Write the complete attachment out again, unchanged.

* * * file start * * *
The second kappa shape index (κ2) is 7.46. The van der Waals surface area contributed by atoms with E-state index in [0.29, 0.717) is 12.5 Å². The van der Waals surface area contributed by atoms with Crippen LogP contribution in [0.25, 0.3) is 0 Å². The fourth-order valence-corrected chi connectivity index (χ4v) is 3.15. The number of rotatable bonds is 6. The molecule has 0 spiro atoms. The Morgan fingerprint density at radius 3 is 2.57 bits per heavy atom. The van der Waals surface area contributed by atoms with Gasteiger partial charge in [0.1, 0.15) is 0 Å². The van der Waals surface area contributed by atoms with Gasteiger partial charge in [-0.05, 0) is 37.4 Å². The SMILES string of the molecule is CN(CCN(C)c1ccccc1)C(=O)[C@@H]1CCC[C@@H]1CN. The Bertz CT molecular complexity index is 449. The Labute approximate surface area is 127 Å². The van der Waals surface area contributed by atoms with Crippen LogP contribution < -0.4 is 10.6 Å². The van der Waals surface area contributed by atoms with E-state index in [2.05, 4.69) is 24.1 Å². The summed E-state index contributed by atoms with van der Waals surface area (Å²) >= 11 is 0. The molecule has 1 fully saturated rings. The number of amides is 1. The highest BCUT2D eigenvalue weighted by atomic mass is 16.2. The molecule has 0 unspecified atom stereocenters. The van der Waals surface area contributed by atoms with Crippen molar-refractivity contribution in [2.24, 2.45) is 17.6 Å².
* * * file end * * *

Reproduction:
The second kappa shape index (κ2) is 7.46. The van der Waals surface area contributed by atoms with E-state index in [0.29, 0.717) is 12.5 Å². The van der Waals surface area contributed by atoms with Crippen LogP contribution in [0.25, 0.3) is 0 Å². The fourth-order valence-corrected chi connectivity index (χ4v) is 3.15. The number of rotatable bonds is 6. The molecule has 0 spiro atoms. The Morgan fingerprint density at radius 3 is 2.57 bits per heavy atom. The van der Waals surface area contributed by atoms with Gasteiger partial charge in [0.1, 0.15) is 0 Å². The van der Waals surface area contributed by atoms with Gasteiger partial charge in [-0.05, 0) is 37.4 Å². The SMILES string of the molecule is CN(CCN(C)c1ccccc1)C(=O)[C@@H]1CCC[C@@H]1CN. The Bertz CT molecular complexity index is 449. The Labute approximate surface area is 127 Å². The van der Waals surface area contributed by atoms with Crippen LogP contribution < -0.4 is 10.6 Å². The van der Waals surface area contributed by atoms with E-state index in [2.05, 4.69) is 24.1 Å². The summed E-state index contributed by atoms with van der Waals surface area (Å²) >= 11 is 0. The molecule has 1 fully saturated rings. The number of amides is 1. The highest BCUT2D eigenvalue weighted by atomic mass is 16.2. The molecule has 0 unspecified atom stereocenters. The van der Waals surface area contributed by atoms with Crippen molar-refractivity contribution in [2.24, 2.45) is 17.6 Å².